The Origin Of Guacamole Is More Ancient Than You'd Think

The history of guacamole goes back a long way. No, it wasn't invented at Chipotle. It didn't achieve popularity in the U.S. until the 1940s when Mexican immigrants introduced its creamy avocado-based joys to the neighboring nation.

Its true origins lay in Mexico's Aztec Empire, which flourished in the central and southern parts of the country from the 14th to the 16th century. According to folklore, guacamole was a gift from the gods. Actually, one god in particular: Quetzalcoatl (aka, the Feathered Serpent). This gift may have appeared as early as the 1300s, although, in the Nahuatl language spoken by the Aztecs, it was referred to as ahuacamolli.

Undoubtedly, it was delicious even then. Its name meant avocado salsa, and that's what it was. But in its early incarnation, very few ingredients were used. Typically, only tomatoes, salt, and chilies were added to give the mashed avocado base more texture and spice. The ingredient changes that eventually occurred were the result of Spanish colonialism. After the Aztecs were defeated by Hernán Cortés and his conquistadors in 1521, both the name of the dip/spread and its various ingredients began to evolve.

How guacamole has evolved over the years

The Aztecs weren't the first people to consume avocados. The fruit is thought to have been eaten in Mexico as many as 10,000 years ago. The Aztecs ascribed it special attributes (like powers as an aphrodisiac) and added ingredients to increase the pleasure of consuming it. Thus, a new food dish was born.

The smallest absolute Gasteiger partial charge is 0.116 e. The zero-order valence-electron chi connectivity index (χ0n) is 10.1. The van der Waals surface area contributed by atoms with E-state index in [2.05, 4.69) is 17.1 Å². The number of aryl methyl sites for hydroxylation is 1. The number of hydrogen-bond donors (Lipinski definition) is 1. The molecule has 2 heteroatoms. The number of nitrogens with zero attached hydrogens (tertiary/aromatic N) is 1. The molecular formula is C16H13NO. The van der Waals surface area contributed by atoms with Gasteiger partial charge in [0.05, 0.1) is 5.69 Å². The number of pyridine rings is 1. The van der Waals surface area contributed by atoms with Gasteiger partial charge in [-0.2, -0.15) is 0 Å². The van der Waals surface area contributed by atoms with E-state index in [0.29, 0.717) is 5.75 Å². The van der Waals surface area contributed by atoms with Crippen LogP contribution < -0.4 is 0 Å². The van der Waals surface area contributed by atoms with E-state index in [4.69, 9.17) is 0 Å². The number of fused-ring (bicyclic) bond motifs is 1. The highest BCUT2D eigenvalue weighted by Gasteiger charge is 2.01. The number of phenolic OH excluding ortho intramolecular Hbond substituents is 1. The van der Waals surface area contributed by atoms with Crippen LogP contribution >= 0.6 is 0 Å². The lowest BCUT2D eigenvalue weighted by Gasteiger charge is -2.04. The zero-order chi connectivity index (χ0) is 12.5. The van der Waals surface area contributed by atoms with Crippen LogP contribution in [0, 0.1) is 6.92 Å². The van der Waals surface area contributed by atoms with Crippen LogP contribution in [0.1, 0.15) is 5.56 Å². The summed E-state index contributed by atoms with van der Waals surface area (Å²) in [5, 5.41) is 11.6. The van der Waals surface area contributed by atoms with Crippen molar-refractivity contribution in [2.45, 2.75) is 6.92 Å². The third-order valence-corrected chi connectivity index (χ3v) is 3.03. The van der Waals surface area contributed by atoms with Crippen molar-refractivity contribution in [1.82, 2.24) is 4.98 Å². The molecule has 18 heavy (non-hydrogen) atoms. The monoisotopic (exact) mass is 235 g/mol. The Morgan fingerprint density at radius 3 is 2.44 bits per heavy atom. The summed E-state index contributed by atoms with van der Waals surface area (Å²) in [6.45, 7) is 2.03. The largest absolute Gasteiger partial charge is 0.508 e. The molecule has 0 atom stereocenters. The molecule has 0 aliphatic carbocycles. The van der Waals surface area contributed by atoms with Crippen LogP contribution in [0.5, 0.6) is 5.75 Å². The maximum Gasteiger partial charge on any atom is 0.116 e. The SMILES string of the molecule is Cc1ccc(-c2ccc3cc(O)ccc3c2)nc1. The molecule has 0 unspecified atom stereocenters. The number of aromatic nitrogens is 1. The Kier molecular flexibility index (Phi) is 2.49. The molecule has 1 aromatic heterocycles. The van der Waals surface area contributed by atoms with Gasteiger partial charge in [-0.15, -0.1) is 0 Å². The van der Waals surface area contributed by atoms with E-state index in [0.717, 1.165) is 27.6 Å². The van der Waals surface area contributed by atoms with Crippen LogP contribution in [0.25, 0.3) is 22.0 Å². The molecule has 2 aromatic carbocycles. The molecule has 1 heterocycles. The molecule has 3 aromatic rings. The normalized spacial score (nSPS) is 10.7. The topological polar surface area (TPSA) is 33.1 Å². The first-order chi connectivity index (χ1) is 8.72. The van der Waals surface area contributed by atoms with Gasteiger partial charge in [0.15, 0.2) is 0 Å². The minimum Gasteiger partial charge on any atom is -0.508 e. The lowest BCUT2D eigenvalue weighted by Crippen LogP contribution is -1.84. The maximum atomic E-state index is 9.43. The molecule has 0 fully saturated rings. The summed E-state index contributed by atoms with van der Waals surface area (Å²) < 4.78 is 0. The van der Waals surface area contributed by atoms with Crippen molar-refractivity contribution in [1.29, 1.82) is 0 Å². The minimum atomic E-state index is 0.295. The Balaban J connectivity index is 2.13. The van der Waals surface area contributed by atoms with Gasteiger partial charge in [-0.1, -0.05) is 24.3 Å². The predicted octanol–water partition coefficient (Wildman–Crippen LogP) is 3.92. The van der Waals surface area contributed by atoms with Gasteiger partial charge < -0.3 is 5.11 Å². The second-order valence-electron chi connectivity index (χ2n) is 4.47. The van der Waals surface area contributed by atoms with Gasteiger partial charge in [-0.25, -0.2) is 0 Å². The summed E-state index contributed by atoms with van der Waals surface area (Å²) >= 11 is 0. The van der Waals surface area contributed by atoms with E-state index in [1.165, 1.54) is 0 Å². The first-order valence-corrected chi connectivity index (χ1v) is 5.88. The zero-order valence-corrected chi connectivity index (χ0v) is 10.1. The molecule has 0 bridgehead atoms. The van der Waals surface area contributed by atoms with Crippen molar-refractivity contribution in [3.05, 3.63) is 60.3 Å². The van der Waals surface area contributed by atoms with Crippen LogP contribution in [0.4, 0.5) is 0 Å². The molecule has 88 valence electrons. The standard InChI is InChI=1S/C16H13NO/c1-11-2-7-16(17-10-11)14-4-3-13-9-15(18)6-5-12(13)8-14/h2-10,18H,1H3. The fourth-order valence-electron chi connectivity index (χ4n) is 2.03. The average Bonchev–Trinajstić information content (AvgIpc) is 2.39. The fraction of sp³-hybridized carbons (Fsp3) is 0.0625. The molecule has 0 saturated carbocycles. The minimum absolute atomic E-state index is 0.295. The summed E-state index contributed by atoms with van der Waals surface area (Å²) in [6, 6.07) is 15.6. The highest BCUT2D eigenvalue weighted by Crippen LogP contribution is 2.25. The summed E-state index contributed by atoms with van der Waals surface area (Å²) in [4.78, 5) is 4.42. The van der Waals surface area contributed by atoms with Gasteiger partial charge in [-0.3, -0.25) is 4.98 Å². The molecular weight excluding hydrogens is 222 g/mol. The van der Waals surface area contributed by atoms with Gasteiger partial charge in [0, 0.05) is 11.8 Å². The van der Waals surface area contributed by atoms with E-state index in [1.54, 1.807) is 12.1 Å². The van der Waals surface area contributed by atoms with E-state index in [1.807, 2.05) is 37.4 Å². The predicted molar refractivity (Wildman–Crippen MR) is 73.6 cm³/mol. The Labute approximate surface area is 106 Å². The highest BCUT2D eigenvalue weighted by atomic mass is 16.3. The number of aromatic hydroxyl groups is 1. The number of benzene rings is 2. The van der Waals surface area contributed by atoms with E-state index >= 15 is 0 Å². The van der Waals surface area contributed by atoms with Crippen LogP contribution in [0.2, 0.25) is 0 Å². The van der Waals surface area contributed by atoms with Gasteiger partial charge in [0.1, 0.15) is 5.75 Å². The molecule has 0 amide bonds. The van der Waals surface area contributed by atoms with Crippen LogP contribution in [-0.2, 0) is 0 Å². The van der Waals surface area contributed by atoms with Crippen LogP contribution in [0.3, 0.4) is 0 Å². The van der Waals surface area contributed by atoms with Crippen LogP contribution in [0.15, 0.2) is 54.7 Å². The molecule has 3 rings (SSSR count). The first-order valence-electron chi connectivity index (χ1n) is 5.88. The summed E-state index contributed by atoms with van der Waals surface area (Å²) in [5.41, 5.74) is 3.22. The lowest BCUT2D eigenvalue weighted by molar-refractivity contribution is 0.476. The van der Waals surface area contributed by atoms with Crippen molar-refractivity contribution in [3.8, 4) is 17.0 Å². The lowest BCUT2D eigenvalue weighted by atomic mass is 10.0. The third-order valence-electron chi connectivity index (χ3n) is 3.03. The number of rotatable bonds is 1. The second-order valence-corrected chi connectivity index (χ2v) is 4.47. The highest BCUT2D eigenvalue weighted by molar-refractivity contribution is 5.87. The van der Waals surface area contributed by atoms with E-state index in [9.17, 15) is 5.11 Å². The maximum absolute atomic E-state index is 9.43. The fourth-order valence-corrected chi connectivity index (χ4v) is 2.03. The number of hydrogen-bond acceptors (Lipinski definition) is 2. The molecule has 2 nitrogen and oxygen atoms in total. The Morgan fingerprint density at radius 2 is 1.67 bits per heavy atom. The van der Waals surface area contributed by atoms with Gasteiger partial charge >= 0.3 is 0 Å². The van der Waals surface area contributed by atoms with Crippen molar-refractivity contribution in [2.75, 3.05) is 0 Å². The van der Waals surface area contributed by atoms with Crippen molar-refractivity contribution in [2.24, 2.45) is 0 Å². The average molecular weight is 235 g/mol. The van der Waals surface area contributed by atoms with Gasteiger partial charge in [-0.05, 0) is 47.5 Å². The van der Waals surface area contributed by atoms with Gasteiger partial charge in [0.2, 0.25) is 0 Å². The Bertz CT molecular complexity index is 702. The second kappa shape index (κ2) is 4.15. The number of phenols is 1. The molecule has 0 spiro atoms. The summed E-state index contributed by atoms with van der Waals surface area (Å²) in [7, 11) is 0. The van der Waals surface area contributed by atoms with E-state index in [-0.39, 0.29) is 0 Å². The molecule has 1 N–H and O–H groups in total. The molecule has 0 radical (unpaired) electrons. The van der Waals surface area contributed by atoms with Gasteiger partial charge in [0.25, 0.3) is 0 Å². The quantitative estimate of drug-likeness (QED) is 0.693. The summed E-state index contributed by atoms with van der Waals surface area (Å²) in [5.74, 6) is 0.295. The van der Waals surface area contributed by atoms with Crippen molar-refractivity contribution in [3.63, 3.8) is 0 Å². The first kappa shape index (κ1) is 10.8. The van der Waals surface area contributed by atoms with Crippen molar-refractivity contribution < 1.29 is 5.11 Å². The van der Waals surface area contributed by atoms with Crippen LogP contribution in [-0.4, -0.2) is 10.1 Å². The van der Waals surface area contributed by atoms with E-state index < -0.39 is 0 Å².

The Spanish colonizers in Mexico couldn't adequately wrap their tongues around the word ahuacamolli, so the spread was redubbed guacamole. The Spanish were also responsible for the use of now traditional ingredients like onion, cilantro, and lime. None of the three, it should be noted, are endemic to Mexico, although tomatoes were planted in Mexico by 500 B.C. But Spain's increasing expansion of world trade opened up new markets. 

A Persian lime species, for example, was introduced to the New World via the voyages of Christopher Columbus. Mexico was growing its own by 1520.  Cilantro, likewise, was imported from Asia. This influx of new ingredients helped to spur the proliferation of regional guacamole variations, which could be flavored by accents as unusual as orange juice and radishes. 

Then, once guacamole spread to America, game-changing ingredients like chili crisp, sour cream, and mayonnaise were also added to the mix. 

Tips for making great guacamole

The original Aztec recipe for guacamole had few ingredients, so it's not hard to reproduce. For the sake of authenticity, it's best to use a molcajete and tejolote, which function as a mortar and pestle to mash up your avocados. A simple knife will facilitate the chopping of tomatoes and chilies, and the salt may be sprinkled by hand. No, you don't have to make homemade tortillas — an often mistake-prone task – but the Mexican culinary staple is a traditional complement to ahuacamolli.

The best basic guacamole recipes today, meanwhile, typically rely on the quality, not the quantity of ingredients. Lime juice should always be freshly squeezed, for instance, while avocados should be chosen that exhibit the proper ripeness level. Both under and overripe examples of the fruit can affect the flavor and texture of your finished guac. The same care should also be taken when choosing tomatoes and onions. 

As for the order in which ingredients are added, always mash up the avocados first before adding anything else. If you want to add a little spice or a novel ingredient by all means do so. Guacamole is a food that has never stopped evolving, which is perhaps why 700 years or so after its invention, it's still delicious.